funnel plot

funnel plot

a graphic method of detecting publication bias. The estimate of risk derived from a set of epidemiologic studies used in a metaanalysis is plotted against sample size. If there is no publication bias, the plot is funnel-shaped; if studies giving significant results are more likely to be published than negative studies, the plot is asymmetric.
See also: metaanalysis.
A scatterplot of treatment effect against a measure of study size used primarily as a visual aid for detecting bias or systematic heterogeneity. A symmetric inverted funnel shape is seen in ‘well-behaved’ data for which publication bias is unlikely and which is thus suited for inclusion in a meta-analysis. An asymmetric funnel indicates a relationship between treatment effect and study size, due either to publication bias or a systematic difference between smaller and larger studies—‘small study effects’

fun·nel plot

(fŭn'ĕl plot)
A graphic method of detecting publication bias. The estimate of risk derived from a set of epidemiologic studies used in a metaanalysis is plotted against sample size. If there is no publication bias, the plot is funnel shaped; if studies giving significant results are more likely to be published than negative studies, the plot is asymmetric.
See also: metaanalysis
References in periodicals archive ?
2011 1.90 [1.05, 3.42] Total (95% CI) 1.29 [0.86, 1.94] Total events Heterogeneity: [r.sup.2] = 0.18; [chi square] = 50.25, df = 4 (P < 0.00001); [I.sup.2] = 92% Test for overall effect: Z = 1.23 (P = 0.22) FIGURE 3: Forest plot and funnel plot of overall colostomy rate.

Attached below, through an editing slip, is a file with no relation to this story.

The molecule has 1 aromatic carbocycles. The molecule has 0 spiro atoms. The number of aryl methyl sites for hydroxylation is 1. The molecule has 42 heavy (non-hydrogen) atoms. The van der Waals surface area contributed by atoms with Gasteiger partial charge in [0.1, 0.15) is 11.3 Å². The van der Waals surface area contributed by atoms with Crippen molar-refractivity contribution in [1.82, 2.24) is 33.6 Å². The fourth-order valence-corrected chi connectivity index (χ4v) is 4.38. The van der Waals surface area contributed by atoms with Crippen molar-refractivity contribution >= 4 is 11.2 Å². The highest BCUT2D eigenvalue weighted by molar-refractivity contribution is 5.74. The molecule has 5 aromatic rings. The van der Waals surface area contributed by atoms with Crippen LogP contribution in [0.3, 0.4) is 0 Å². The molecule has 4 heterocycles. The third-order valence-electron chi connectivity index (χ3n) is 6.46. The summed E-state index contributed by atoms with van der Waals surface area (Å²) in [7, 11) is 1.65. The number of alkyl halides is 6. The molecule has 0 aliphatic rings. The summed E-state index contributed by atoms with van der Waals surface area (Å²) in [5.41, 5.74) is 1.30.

The symmetry of the funnel plot was further evaluated by Egger's linear regression test.7 Statistical analysis was undertaken using the program STATA 11.0 software (Stata Corporation, Texas).
Publication bias of the included articles was assessed using Begg's funnel plot. The results of funnel plot showed that the shape of the funnel plot seemed symmetrical (Figure 4) and did not show an obvious publication bias for rs2856718 or rs7453920 polymorphism.
Publication bias is usually evaluated visually with a funnel plot, which is a simple scatter plot of the intervention effect estimates of individual studies against some measure of each study's size.
The existence of publication bias was initially checked by the graphical display of funnel plot and then test by the Egger's.13,14
Funnel plot and Egger's linear regression tests were conducted to evaluate potential publication bias.
Publication bias was assessed visually using a funnel plot and was tested formally by Egger's test, with p<0.10 indicating the presence of publication bias [13].
An interpretable funnel plot should be based on at least 10 studies (Sterne et al., 2011), applying only to five of the results in Table 2.